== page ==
which now included the summit of Grisedale Pike, with it's head in the cloud for the first time today.

As we climbed the cloud base lowered as the bad weather had arrived early.
The first drops of rain (or heavy mist) started to dampen the rock.

As a result two of the group had decided it was time to peel off and seek less vertiginous ground, so they made their way back down together.

The rest of us continued on but the climb was now needing the extra care that well placed hands and feet would provide.

The mist started to include occasional drops of rain and then gradually held more consistent moisture !

As we neared the top of the climb the cloud obscured the distant views

and we crossed a faint snow line, all that remained of a winter shower from recent days.

The ridge was successfully climbed and that feeling of slight euphoria from completing a challenging route was nicely warming inside.

Fortunately the rain had also eased as we made the flat top of the fell . . . somewhere up here is a trig point !

We followed the curvature of the fell towards the highest point and sure enough there it was.

A quick photo by Jo of the summit party on the top of Crag Hill.

Visibility was sufficiently good that we didn't lose orientation, so we headed off towards the correct descent path to Sail Fell without problem.

The exposed top of the summit and subsequent ridge line we were open to the full gusts of the westerly wind.

Add to that a light but steady sprinkle of freezing cold rain and our waterproof clothing was being appreciated to the full.

Ahead now and the ridge towards Sail has a few crags of its own to contend with

but a path diversion took us around these without problem.

Once again looking back at the way we had come.

As the path dropped slightly to the sheltered side of the ridge we were protected from the weather.

This made a good spot to stop for lunch . . . a bit of a view . . . no wind to blow the sandwiches and sit mats away.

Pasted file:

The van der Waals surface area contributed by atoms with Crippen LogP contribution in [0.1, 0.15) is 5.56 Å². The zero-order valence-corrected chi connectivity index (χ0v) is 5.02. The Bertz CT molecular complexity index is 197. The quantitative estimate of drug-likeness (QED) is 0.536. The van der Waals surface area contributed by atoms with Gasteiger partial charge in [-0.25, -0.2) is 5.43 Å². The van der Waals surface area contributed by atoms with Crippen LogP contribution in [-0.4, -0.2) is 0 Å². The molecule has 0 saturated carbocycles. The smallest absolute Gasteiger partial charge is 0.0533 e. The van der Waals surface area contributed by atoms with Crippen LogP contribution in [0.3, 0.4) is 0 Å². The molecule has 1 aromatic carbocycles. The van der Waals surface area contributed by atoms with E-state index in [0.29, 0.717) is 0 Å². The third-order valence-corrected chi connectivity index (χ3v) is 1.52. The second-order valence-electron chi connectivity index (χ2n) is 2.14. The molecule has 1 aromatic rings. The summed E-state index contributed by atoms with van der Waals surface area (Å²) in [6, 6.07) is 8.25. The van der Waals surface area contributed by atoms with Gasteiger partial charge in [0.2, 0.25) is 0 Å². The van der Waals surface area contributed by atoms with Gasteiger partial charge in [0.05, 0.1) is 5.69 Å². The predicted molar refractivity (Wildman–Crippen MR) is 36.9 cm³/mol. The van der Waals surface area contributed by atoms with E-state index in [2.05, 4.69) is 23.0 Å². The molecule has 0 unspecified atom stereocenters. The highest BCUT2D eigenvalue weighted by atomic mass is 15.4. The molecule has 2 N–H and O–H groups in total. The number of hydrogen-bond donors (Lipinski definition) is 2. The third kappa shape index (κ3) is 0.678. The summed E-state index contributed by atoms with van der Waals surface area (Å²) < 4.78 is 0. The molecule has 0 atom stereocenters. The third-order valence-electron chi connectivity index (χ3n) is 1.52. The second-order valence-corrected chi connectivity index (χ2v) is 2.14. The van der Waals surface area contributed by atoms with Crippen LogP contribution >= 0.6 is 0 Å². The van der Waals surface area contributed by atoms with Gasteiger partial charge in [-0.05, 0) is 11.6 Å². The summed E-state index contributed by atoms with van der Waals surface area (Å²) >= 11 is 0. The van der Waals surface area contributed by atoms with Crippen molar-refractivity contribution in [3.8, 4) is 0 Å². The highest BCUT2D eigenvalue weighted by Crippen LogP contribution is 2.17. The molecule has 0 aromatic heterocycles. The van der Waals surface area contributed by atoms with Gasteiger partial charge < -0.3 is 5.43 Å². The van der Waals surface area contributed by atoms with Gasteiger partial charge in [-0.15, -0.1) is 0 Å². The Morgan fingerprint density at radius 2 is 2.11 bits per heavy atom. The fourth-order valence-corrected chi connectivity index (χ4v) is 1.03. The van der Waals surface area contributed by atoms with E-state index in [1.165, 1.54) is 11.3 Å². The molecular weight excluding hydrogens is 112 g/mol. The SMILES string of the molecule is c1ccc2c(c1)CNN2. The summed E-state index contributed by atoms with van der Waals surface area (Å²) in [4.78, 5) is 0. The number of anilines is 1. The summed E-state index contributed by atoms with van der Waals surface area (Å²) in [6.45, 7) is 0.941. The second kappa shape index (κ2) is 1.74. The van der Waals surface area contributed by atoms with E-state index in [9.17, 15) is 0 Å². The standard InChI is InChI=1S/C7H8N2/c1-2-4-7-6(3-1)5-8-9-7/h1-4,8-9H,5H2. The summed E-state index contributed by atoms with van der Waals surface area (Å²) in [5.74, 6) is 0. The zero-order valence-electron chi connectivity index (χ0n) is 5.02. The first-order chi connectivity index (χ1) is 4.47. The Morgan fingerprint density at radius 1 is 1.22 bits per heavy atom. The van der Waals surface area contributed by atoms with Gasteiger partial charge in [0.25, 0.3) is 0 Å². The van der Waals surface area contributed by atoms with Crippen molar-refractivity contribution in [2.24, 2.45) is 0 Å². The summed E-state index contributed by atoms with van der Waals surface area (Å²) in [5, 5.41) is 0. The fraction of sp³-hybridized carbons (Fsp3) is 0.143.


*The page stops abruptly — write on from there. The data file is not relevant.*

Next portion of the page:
( Photo by Peter B, with thanks)

Onward and upward once more, but the path by-passes the true summit of Sail Fell.

I diverted slightly to take the photo and to watch the others heading off into the cloud . . . time to catch up !

From the top of Sail the path becomes a wide machine made track

which zig-zags horribly down the fellside towards Scar Crags.

The direction of the track was so unnatural that many of the group avoided the largest of the bends.

Ahead of us was the ever clearing view of Outerside, Stile End and Barrow, fells that we would pass on the way down.

We turned left before Scar Crags and headed down via High Moss on the Stonycroft Gill track.

The path junctions at Barrow Door.

We declined on climbing Barrow today and instead turned left at this point and headed directly for High Coledale and Braithwaite.

[ Few photos for this last section due to keeping hands nicely warm in my gloves and the camera tucked away in the dry]

The ruin buildings of High Coledale that were passed on the way down.

Richard leading the way to the old farm track.

There was a slight debate about where to end the walk, but we decided that the Coledale, despite being dog friendly,

really wouldn't appreciate eight wet walkers and two wet dogs who were happy but slightly tired at the end of the five hour walk.

Anyway, we hadn't finished the walk as the cars were on the other side of Coledale Beck.

The small footbridge down by the small Church was well decorated and well maintained and gave us easy access to the Whinlatter Road

and the car park just a short way up the hill.  Thanks Richard for an interesting walk.

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Technical note: Pictures taken with my iPhone 11pro mobile phone camera.

Resized in Photoshop, and built up on a Dreamweaver web builder.

This site best viewed with . . . someone who has walked the route before.

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Go to Home Page . . . © RmH . . . Email me here

Previous walk - 11th Nov 2023 - Honister Vintage Car Event

A previous time up here - 11th April 2021 - Four Seasons Causey Pike

Next walk - 25th Nov 2023 - Siddick Ponds Murmeration